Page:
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Published on : Tuesday, February 5, 2013
The Department of Environment and Natural Resources (DENR) and the Department of Tourism (DOT) have teamed up to ensure that the government’s biodiversity conservation efforts would not be compromised by ongoing tourism development projects in various parts of the country.
In line with the Aquino administration’s convergence strategy for sustainable development, a memorandum of agreement (MOA) was entered into by the DENR and the DOT to make sure that known ecotourism spots are preserved and threatened species living in those areas are well protected.
The agreement was signed by Secretary of Environment Ramon J.P. Paje and Secretary of Tourism Ramon Jimenez Jr.
According to Paje, preserving a biodiversity that attracts both local and foreign tourists, can lead to sustainable tourism.
“The best way to promote tourism is to protect the country’s natural resources,” Paje said. “We have to protect the environment to make tourism more sustainable.”
Paje cited as example the world renowned Boracay Island where remains imperative to maintain and even improve the quality of its beaches to guarantee the continued presence of tourism in the area.
He also underscored the importance of preserving natural monuments and endangered animals that serve as tourist attractions.
“Can you imagine tourism in Bohol without the Chocolate Hills and tarsier? Or in Sorsogon without the butanding (whale shark)?” Paje asked.
At the same time, Paje cited the important role of the government’s convergence initiative in pursuing environmental protection programs, saying it “could double or even quadruple the impact of a project.”
A government undertaking, he said, would yield better results if two or more line agencies will work together to achieve its goals. “There are so many commonalities between the DENR and DOT when it comes to tourism. We can achieve our objective better if we do it through the DOT, and vice-versa,” Paje said.
The environment chief also cited the convergence initiative with the Department of Public Works and Highways in establishing the country’s critical watersheds, “where we are containing water in the upland, where it remains a resource, rather than managing it downstream where it is flooding.”
“We also have a program with the Department of Education, to promote awareness for environmentalism in schools,” he added, referring to the National Ecosavers Program where public school students can bring in their segregated solid waste to school in exchange for useful items and even cash.
The MOA signed between the DENR and DOT forms part of the implementation of a project entitled “Partnerships for Biodiversity Conservation: Mainstreaming in Local Agricultural Landscapes” or simply the Biodiversity Partnerships Project (BPP) launched in December last year.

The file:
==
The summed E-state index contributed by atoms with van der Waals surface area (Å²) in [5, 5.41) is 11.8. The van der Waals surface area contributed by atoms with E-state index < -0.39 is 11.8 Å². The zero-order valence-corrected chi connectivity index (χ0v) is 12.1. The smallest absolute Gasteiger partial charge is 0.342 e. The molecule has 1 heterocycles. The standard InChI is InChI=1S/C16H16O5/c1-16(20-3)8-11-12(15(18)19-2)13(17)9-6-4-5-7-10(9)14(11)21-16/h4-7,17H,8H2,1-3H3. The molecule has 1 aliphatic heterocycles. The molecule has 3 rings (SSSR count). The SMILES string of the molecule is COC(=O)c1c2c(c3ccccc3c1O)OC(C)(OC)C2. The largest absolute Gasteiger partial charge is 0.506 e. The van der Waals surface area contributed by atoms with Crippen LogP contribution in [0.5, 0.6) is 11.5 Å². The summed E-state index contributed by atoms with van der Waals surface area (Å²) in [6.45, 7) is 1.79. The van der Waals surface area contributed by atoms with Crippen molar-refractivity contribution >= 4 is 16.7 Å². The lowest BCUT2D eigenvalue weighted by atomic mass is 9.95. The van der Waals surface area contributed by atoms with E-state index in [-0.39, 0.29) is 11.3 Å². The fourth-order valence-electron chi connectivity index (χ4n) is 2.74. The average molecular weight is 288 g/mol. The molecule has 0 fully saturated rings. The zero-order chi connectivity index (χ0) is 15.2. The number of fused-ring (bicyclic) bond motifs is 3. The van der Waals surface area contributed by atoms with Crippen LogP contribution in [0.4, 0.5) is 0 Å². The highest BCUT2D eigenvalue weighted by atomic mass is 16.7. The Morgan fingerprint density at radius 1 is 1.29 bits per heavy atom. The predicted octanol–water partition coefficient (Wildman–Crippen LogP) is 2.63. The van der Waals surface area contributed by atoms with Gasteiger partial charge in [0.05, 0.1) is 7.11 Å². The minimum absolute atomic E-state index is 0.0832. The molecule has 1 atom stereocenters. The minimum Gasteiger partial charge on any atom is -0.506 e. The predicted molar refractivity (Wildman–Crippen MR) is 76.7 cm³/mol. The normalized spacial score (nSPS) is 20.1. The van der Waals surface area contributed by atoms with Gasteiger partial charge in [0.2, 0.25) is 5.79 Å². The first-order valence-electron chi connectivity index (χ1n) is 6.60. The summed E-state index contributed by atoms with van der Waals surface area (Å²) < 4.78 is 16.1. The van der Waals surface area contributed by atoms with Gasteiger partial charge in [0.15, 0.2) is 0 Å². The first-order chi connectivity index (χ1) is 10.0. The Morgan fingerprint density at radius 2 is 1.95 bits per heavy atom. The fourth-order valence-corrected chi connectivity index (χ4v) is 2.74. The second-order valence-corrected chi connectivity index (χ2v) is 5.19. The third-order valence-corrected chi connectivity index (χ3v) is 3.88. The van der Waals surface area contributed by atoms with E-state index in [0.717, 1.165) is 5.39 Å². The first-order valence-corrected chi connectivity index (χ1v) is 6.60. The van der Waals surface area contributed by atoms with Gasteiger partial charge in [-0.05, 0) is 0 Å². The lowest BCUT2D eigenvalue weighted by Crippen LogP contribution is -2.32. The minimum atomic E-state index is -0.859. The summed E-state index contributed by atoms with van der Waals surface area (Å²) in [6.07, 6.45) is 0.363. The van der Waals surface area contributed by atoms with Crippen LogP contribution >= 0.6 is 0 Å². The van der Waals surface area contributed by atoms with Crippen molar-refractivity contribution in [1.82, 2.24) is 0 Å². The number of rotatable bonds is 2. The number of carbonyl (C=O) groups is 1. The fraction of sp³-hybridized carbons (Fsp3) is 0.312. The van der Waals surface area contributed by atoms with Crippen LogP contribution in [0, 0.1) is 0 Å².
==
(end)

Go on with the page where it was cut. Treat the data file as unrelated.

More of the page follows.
The project involves training local government units (LGUs) in pilot sites, mostly threatened by unsustainable agricultural production and incompatible land use, on planning and managing economic activities without affecting remaining natural habitats. The sites were selected for being key biodiversity areas where conservation of the threatened species within them is a high priority.
Under the MOA, the DOT is tasked to provide technical assistance to local communities in establishing sustainable tourism enterprises and activities under a Sustainable Tourism-Biodiversity Conservation Framework and Implementation Plan, and to facilitate its adoption.
Meanwhile, the DENR, along with the Department of Trade and Industry and other partners in the program, would assess the feasibility of potential tourism projects in the BPP areas.
The BPP is a $17-million project funded by the Global Environment Fund (GEF) through the United Nations Development Programme (UNDP), and implemented by the DENR through its Protected Areas and Wildlife Bureau (PAWB). Total grant proceeds from the GEF and UNDP are pegged at $4.8 million, while $12.2 million will be the counterpart from the Philippine Government and its partners, who come from LGUs and conservation organizations in the pilot sites.
The BPP started in September 2010, with actual operations commencing a year later, and is scheduled to end in December 2016. The eight pilot sites for the project are in the following areas: Peñablanca Protected Landscape in Cagayan Province; Quirino Protected Landscape in Quirino Province; Mt. Siburan in Sablayan, Mindoro Occidental; Malampaya Sound in Taytay, Palawan; Central Panay Mountains in Panay Island; Northern Negros National Park in Negros Occidental; Lake Mainit in Agusan del Norte and Surigao del Norte; and Mt. Hamiguitan in Davao Oriental.